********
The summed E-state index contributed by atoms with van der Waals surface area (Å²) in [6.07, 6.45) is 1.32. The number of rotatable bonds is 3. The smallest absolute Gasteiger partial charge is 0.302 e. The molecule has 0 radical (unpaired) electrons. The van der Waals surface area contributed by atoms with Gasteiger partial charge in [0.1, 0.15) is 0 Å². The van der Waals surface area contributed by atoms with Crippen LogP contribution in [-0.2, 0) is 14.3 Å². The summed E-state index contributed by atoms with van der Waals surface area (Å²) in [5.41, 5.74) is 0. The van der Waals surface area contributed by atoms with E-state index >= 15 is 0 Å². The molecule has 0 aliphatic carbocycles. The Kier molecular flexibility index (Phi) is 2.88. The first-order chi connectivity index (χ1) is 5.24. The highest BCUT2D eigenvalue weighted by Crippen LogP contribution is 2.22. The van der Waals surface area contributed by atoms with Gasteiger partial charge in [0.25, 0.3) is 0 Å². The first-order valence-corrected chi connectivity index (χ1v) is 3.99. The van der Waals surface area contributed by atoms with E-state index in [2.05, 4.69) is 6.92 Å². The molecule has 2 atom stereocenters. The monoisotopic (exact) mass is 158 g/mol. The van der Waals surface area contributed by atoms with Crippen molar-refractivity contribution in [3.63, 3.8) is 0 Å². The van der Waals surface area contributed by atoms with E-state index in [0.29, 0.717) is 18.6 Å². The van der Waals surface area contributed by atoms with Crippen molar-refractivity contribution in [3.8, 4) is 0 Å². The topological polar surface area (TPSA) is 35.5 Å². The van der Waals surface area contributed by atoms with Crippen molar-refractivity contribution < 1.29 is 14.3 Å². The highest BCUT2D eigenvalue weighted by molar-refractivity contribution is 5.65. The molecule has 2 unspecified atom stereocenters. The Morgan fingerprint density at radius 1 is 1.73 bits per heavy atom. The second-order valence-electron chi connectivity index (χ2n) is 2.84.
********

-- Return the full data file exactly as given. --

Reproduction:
The summed E-state index contributed by atoms with van der Waals surface area (Å²) in [6.07, 6.45) is 1.32. The number of rotatable bonds is 3. The smallest absolute Gasteiger partial charge is 0.302 e. The molecule has 0 radical (unpaired) electrons. The van der Waals surface area contributed by atoms with Gasteiger partial charge in [0.1, 0.15) is 0 Å². The van der Waals surface area contributed by atoms with Crippen LogP contribution in [-0.2, 0) is 14.3 Å². The summed E-state index contributed by atoms with van der Waals surface area (Å²) in [5.41, 5.74) is 0. The van der Waals surface area contributed by atoms with E-state index >= 15 is 0 Å². The molecule has 0 aliphatic carbocycles. The Kier molecular flexibility index (Phi) is 2.88. The first-order chi connectivity index (χ1) is 5.24. The highest BCUT2D eigenvalue weighted by Crippen LogP contribution is 2.22. The van der Waals surface area contributed by atoms with Gasteiger partial charge in [0.25, 0.3) is 0 Å². The first-order valence-corrected chi connectivity index (χ1v) is 3.99. The van der Waals surface area contributed by atoms with E-state index in [2.05, 4.69) is 6.92 Å². The molecule has 2 atom stereocenters. The monoisotopic (exact) mass is 158 g/mol. The van der Waals surface area contributed by atoms with Crippen molar-refractivity contribution in [3.63, 3.8) is 0 Å². The van der Waals surface area contributed by atoms with E-state index in [0.29, 0.717) is 18.6 Å². The van der Waals surface area contributed by atoms with Crippen molar-refractivity contribution in [3.8, 4) is 0 Å². The topological polar surface area (TPSA) is 35.5 Å². The van der Waals surface area contributed by atoms with Crippen molar-refractivity contribution < 1.29 is 14.3 Å². The highest BCUT2D eigenvalue weighted by molar-refractivity contribution is 5.65. The molecule has 2 unspecified atom stereocenters. The Morgan fingerprint density at radius 1 is 1.73 bits per heavy atom. The second-order valence-electron chi connectivity index (χ2n) is 2.84.